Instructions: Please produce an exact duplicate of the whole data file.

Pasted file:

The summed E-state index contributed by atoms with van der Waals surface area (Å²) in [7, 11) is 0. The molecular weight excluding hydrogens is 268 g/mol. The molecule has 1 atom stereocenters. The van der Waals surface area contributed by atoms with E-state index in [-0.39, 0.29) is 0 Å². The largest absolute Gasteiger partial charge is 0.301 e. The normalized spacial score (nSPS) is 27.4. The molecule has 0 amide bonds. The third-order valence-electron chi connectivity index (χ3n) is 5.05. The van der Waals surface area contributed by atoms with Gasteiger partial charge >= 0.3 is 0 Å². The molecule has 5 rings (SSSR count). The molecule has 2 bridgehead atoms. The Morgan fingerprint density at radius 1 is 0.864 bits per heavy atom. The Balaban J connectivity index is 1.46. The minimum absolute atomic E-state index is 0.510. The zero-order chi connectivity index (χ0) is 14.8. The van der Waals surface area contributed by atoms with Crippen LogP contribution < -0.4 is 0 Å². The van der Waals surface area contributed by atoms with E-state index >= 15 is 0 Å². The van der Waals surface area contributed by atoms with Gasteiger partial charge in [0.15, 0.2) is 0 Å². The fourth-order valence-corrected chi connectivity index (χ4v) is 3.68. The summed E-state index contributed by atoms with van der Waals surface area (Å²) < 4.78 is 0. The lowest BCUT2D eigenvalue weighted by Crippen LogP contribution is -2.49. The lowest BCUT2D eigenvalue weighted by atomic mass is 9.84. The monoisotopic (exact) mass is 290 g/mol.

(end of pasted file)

The summed E-state index contributed by atoms with van der Waals surface area (Å²) in [7, 11) is 0. The molecular weight excluding hydrogens is 268 g/mol. The molecule has 1 atom stereocenters. The van der Waals surface area contributed by atoms with E-state index in [-0.39, 0.29) is 0 Å². The largest absolute Gasteiger partial charge is 0.301 e. The normalized spacial score (nSPS) is 27.4. The molecule has 0 amide bonds. The third-order valence-electron chi connectivity index (χ3n) is 5.05. The van der Waals surface area contributed by atoms with Gasteiger partial charge >= 0.3 is 0 Å². The molecule has 5 rings (SSSR count). The molecule has 2 bridgehead atoms. The Morgan fingerprint density at radius 1 is 0.864 bits per heavy atom. The Balaban J connectivity index is 1.46. The minimum absolute atomic E-state index is 0.510. The zero-order chi connectivity index (χ0) is 14.8. The van der Waals surface area contributed by atoms with Crippen LogP contribution < -0.4 is 0 Å². The van der Waals surface area contributed by atoms with E-state index >= 15 is 0 Å². The van der Waals surface area contributed by atoms with Gasteiger partial charge in [0.15, 0.2) is 0 Å². The fourth-order valence-corrected chi connectivity index (χ4v) is 3.68. The summed E-state index contributed by atoms with van der Waals surface area (Å²) < 4.78 is 0. The lowest BCUT2D eigenvalue weighted by Crippen LogP contribution is -2.49. The lowest BCUT2D eigenvalue weighted by atomic mass is 9.84. The monoisotopic (exact) mass is 290 g/mol.